Democratic presidential candidates dismissed President Donald Trump’s latest meeting with North Korea dictator Kim Jon Un as a photo opportunity that conferred credibility to the rogue regime without securing any measurable commitments in return.
Trump became the first U.S. president to set foot in North Korea on Sunday, briefly crossing into the country where he shook hands and met with Kim, who he called “my friend.” The made-for-TV moment led to an agreement to restart talks on nuclear disarmament on the Korean peninsula, which broke down after Trump’s summits with Kim in Singapore last June and in Vietnam in February failed to yield substantial results.
“I have no problem with him sitting down with Kim Jong-un in North Korea or any place else. But I don’t want it simply to be a photo opportunity,” Sen. Bernie Sanders (I-Vt.) said Sunday on ABC’s “This Week.” “What’s going to happen tomorrow and the next day?”
North Korea launched two suspected “short-range missiles” in May that landed in the Sea of Japan. Trump, as he has previously, on Sunday dismissed the importance of the launches after his meeting with Kim. He told reporters he “didn’t consider those missile tests.”
The comment contradicts his top defense and national security officials, who have maintained that the launches violated United Nations resolutions.
“After they had the first summit, the Singapore summit, he told the American people that North Korea was no longer a threat,” former HUD Secretary Julian Castro said Sunday on ABC’s “Week.” “Then after that, (North Korea) continued to test their nuclear weapons and they have not even abided by one of the commitments that they made originally, which was to give an inventory of their nuclear stockpile.”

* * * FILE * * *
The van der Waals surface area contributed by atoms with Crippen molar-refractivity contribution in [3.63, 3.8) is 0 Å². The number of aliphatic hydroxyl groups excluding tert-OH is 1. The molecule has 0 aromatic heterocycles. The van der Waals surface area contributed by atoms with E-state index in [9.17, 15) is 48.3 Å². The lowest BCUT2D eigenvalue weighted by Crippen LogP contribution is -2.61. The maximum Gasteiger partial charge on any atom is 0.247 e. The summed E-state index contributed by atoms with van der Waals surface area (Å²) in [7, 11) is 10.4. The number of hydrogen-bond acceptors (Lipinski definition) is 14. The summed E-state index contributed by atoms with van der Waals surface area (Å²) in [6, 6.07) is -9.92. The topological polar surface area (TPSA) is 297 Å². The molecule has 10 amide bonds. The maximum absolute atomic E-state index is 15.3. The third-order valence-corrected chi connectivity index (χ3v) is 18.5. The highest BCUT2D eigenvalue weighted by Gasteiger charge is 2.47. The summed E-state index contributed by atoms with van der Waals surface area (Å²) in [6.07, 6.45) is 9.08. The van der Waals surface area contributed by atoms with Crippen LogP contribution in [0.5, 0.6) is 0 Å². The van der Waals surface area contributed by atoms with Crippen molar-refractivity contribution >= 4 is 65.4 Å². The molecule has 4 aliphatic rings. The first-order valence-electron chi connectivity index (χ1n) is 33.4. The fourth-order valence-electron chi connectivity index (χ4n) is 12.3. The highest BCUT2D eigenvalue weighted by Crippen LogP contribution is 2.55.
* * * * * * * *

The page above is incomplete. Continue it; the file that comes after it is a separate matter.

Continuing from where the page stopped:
The Texas Democrat further accused Trump of “raising the profile” and “growing the strength of a dictator.”
“He keeps having these summits and meetings that really don’t produce anything,” Klobuchar said on CNN’s “State of the Union.” “You know, you just can’t look at this as going over and talking to your dictator next door and bringing them a hot dish over the fence.”
“You need to have a plan to denuclearize that peninsula or at least reduce those weapons immediately, and I just don’t see that happening,” she added.
Former Vice President Joe Biden didn’t personally comment on the Trump-Kim meeting, which Trump set in motion via Twitter on Saturday as he prepared to leave a G-20 summit in Japan. A Biden spokesman, though, issued a statement blasting Trump for his “coddling of dictators,” and accused the president of making “numerous concessions for negligible gain.′
“His conduct reinforces that we urgently need a president who can restore our standing in the world, heal relationships with key allies Trump has alienated, and deliver real change for the American people,” Biden spokesman Andrew Bates said in a statement.
Rep. Tim Ryan of Ohio, one of the longer shots in the crowded Democratic presidential field, may have had the sharpest words for Trump’s continuing bromance with Kim, at least among the party’s White House candidates.
Ryan said he was “stunned” by the brief get-together, and compared Trump to former British Prime Minister Neville Chamberlain, whose diplomatic capitulations to German Nazi leader Adolf Hitler helped set the stage for World War II.
“This is historic — him going to North Korea is like Chamberlain going to talk to Hitler,” Ryan said during an interview on Fox News’ “Sunday Morning Futures.”
“I have no idea why he is shaking hands with a dictator who just in May was sending missiles into the Sea of Japan,” Ryan told host Maria Bartiromo. “You don’t reward that kind of behavior with a visit to your country from the president of the United States.”